The Unfair Classic
As Comrade Knauss points out, other than the U.S. Constitution there is no better American tradition than baseball on the Fourth of July. But simultaneous to that celebration of America’s summertime sport, there’s usually another tradition: people complaining about who didn’t make the All-Star Game rosters.
I’m not going to be one of those people, not because I don’t care but because I’ve just given up. There’s an old saying that a camel is a horse designed by committee. The All-Star Game rosters are, year in and year out, camels. With scraggly teeth. Who spit at you.
First come the fan votes, in which people are encouraged to punch paper ballots at ballparks or (embracing new technology!) vote up to 30 times per e-mail address via the Web. Seems kind of fishy, especially when teams create bizarre vote-swapping alliances. And of course, fans tend not to vote for the best players right now, but for names they recognize. As a result, some of the best young players in the game end up being substitutes, not starters. And old stars are rewarded for their career (and not their current sliding stats) with starting slots.
This is why, though I can give some stick to my friends who are Yankee fans, I really can’t get too upset about Derek Jeter starting the All-Star Game. There are at least ten American League shortstops having better seasons than Derek Jeter. He’s not even in the top half. He’s having an awful year. But he’s a familiar name. Lots of fading stars have gotten an All-Star Game valedictory. Does Derek Jeter deserve less?
After the starters are selected, the players pick the next 16 All-Stars, a selection process featuring a voting panel probably similar in composition to the one that makes up the weekly College Football Coaches’ Poll — in other words, a group so focused on doing their own jobs that they probably don’t closely follow what everyone else is doing. Again, this is a round more likely to reward reputation than current stats. But I’m over it. It’s called the All-Star Game, not the All First-Half Achievers Game.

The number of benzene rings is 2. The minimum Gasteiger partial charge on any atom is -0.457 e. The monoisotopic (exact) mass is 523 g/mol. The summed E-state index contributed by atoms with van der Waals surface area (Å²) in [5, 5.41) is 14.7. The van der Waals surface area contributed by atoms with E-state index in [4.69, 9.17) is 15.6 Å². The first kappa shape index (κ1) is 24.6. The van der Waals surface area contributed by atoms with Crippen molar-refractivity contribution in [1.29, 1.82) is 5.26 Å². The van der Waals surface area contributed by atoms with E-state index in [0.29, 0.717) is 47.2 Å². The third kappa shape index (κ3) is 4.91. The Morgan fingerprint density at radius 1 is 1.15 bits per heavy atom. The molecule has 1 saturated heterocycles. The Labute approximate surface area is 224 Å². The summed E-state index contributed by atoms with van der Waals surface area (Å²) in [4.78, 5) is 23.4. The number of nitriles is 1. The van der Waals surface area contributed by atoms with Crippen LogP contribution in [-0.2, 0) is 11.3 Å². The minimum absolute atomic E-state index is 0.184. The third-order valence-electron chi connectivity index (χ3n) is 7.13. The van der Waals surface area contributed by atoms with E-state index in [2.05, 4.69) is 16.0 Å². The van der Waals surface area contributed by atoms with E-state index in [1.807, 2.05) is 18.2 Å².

Then the managers finally get to make some picks, but they’ve got to fill all their missing roster spots and ensure that every team has at least one player represented. This makes it almost inevitable that someone deserving player will get shut out. For every Ryan Vogelsong — and seriously, you will not find a better feel-good All Star than he — there’s an Andrew McCutchen.
You may not have heard of Andrew McCutchen. He plays in Pittsburgh, which explains why. Usually the Pirates are one of those teams who have an undeserving player make the All-Star Game roster because, well, it’s the rules! But McCutchen is one of the best players in the National League, and he’s been passed over for two years in a row.
If you look at the league leaders in Wins Above Replacement, a useful all-purpose stat, you’ll find that only two position players have had a better first half than McCutchen: Jose Bautista and Jose Reyes. Take defense out of the equation and he’s still among the top 15, across both leagues.
I could get worked up in a lather over McCutchen getting overlooked again, but as I said before, I’ve given up. Instead, I’m going to accept that Andrew McCutchen, like fireworks, ice-cream sandwiches, and hot dogs, is a part of the glorious tapestry that is an American summer.
He’s being talked about more now than he probably ever has before in his career. He’s the latest entry in one of our most cherished baseball traditions. He’s this summer’s All-Star oversight. The game wouldn’t be the same without one.
[Andrew McCutchen photo by Brock Fleeger/Flickr]